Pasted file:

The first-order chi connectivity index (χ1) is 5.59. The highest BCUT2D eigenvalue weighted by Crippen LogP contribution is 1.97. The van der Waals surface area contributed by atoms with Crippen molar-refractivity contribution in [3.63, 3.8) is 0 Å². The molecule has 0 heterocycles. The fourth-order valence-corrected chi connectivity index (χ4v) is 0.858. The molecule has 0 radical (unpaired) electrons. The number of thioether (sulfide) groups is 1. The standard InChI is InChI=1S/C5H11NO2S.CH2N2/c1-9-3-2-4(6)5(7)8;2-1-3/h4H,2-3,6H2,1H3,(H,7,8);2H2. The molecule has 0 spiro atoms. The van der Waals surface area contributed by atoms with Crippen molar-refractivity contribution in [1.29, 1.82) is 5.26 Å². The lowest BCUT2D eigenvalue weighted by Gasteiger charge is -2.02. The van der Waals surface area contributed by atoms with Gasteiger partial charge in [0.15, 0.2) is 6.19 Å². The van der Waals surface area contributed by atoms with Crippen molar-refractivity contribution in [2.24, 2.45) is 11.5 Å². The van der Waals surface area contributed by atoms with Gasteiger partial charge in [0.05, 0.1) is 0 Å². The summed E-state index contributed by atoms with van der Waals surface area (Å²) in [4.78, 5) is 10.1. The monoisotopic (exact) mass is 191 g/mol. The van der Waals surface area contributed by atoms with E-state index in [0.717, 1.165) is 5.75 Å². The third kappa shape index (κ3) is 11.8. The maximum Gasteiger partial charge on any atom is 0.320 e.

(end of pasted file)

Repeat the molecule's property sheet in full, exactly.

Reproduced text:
The first-order chi connectivity index (χ1) is 5.59. The highest BCUT2D eigenvalue weighted by Crippen LogP contribution is 1.97. The van der Waals surface area contributed by atoms with Crippen molar-refractivity contribution in [3.63, 3.8) is 0 Å². The molecule has 0 heterocycles. The fourth-order valence-corrected chi connectivity index (χ4v) is 0.858. The molecule has 0 radical (unpaired) electrons. The number of thioether (sulfide) groups is 1. The standard InChI is InChI=1S/C5H11NO2S.CH2N2/c1-9-3-2-4(6)5(7)8;2-1-3/h4H,2-3,6H2,1H3,(H,7,8);2H2. The molecule has 0 spiro atoms. The van der Waals surface area contributed by atoms with Crippen molar-refractivity contribution in [1.29, 1.82) is 5.26 Å². The lowest BCUT2D eigenvalue weighted by Gasteiger charge is -2.02. The van der Waals surface area contributed by atoms with Gasteiger partial charge in [0.15, 0.2) is 6.19 Å². The van der Waals surface area contributed by atoms with Crippen molar-refractivity contribution in [2.24, 2.45) is 11.5 Å². The van der Waals surface area contributed by atoms with Gasteiger partial charge in [0.05, 0.1) is 0 Å². The summed E-state index contributed by atoms with van der Waals surface area (Å²) in [4.78, 5) is 10.1. The monoisotopic (exact) mass is 191 g/mol. The van der Waals surface area contributed by atoms with E-state index in [0.717, 1.165) is 5.75 Å². The third kappa shape index (κ3) is 11.8. The maximum Gasteiger partial charge on any atom is 0.320 e.